Let’s assume that the human body is very simple (it’s not) and incoming energy is only used or stored in three places: fat, muscle, and option “C” (huge simplification, but it works for the purposes of this discussion). Here’s a constraint on the energy rate balances in the body:

We can integrate the above to yield the corresponding energy balance constraint:

Some of the more astute readers out there may be asking “Aren’t you just applying the first law to the whole body, a method you decried in your last post?” Good question! I am. I’m applying the first law to each energy storage/utilization entity within the body, then applying a constraint over the whole body reflecting the conservation of energy. Now that we’re viewing the body as a collection of control volumes (instead of just one), we have the resolution necessary in our model for intelligent discussion.

This more detailed model allows for different energy balances in different subsystems of the body. Let’s look at how the constraint governs muscle energy balance:

As outlined above, if the goal is to build muscle, then EMuscle must be positive. We can see in the above model that this can be achieved in a number of ways. The classic “bulk” approach (eating more) simply increases EBody. It is clear that this will increase EMuscle if EFATCELLS and EC remain constant. Of course, in the complicated system of the body, changing one thing will often change others (pharmacists call these “side effects”), and we know that most people eating more to gain muscle will also gain fat. This is a huge bummer – you’re spending more money and time eating, and the food isn’t all going where you want it to.

Hopefully, this model has made clear that there is a better option. If the dieter holds EBody and EC constant, but decreases EFATCELLS (making it more negative by using stored fat for energy), EMuscle will increase. This is how losing fat helps build muscle.

Real-World Applications

This may seem like a lot of math and hand-waving (it is), but it has value. I’ve shown that concurrent fat loss and muscle gain is possible, but I haven’t told you how to make it happen in your body. The key is, in a word, hormones.

To free up more incoming calories for muscle building without increasing your calorie intake, you have to burn more fat for energy than you did before. Let’s talk about how to do that.

Many people have trouble losing fat (largely due to poor diet) and as a result, we end up with explanations from doctors like “your fat cells are a living organism; it is their mission to store fat and they don’t want to let it go.” In people with a healthy flexible metabolism, the collection of fat cells is more like a gas tank in a car, simply a reservoir of stored energy that can easily be filled or emptied on command.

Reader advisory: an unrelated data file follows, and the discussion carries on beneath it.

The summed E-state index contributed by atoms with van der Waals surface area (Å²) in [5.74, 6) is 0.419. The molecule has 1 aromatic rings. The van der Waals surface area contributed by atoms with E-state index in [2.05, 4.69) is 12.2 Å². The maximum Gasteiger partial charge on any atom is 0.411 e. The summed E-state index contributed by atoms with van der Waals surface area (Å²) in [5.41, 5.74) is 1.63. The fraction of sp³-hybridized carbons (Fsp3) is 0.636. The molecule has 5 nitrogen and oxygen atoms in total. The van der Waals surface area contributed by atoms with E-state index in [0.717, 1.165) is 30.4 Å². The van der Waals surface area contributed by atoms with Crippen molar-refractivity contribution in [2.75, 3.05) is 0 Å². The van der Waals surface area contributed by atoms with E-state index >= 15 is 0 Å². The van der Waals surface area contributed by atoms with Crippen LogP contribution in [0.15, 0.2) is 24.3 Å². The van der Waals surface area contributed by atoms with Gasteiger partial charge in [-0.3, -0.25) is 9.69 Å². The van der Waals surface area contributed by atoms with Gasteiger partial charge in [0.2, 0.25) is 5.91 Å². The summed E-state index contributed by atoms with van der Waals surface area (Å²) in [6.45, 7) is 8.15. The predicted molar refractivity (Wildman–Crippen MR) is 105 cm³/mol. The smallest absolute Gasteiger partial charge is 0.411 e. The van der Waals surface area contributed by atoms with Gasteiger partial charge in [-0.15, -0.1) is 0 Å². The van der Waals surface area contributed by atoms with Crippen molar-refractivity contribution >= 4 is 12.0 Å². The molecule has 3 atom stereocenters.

Lower your carbohydrate intake, and your metabolism will become a lot better at burning fat for energy (beta-oxidation). Insulin does a good job of keeping fat in fat cells; the lower insulin levels generally seen on a low-carb diet will make your fat-cells act more like a gas tank and less like a jail cell.

Another option is to increase the proportion of EBody allocated to EMuscle by creating a hormonal environment that demands more energy for your muscles. You could achieve this with anabolic steroids, but I’ve heard that will deflate your basketball or something (more research needs to be conducted on the link between steroids and basketball air pressure). A more natural way to get the job done is good, old-fashioned resistance exercise. Weight lifting will put your body in an anabolic state, funneling incoming energy to muscles for hours after your workout. It is worthwhile to note that while “cardio” also requests more calories at the muscles, it burns those calories for energy instead of using them to build muscle. Since you’re burning more energy than you’re storing (even muscle construction is a form of energy storage), you’ll get hungry and eat more (now you’re increasing EBody and not gaining any muscle, which seems silly). Also, “cardio”, you know, kills you.

The Bottom Line

Applying the first law to the body as a whole is practically useless, until you break it up into smaller sub-system control volumes. “Calories in, Calories out” is still true, it’s just stupid to say (especially over and over again) because it doesn’t offer any insight into how the body actually handles energy.

Success in achieving the typical fitness goals of losing fat and/or burning muscle is dictated primarily by hormonal environment, but may be limited by whole-body energy balance. In other words, it’s more important to have your hormones working for you than it is to worry about weighing and measuring food. A low-carb diet and resistance training are two powerful tools for creating a favorable hormonal environment.

So drop the bread (and neurotic food relationship), lift a dumbbell, and provide this article to anyone who so much as whispers “first law of thermodynamics.”

Entry filed under: Basics, Calories, Food Choices. Tags: .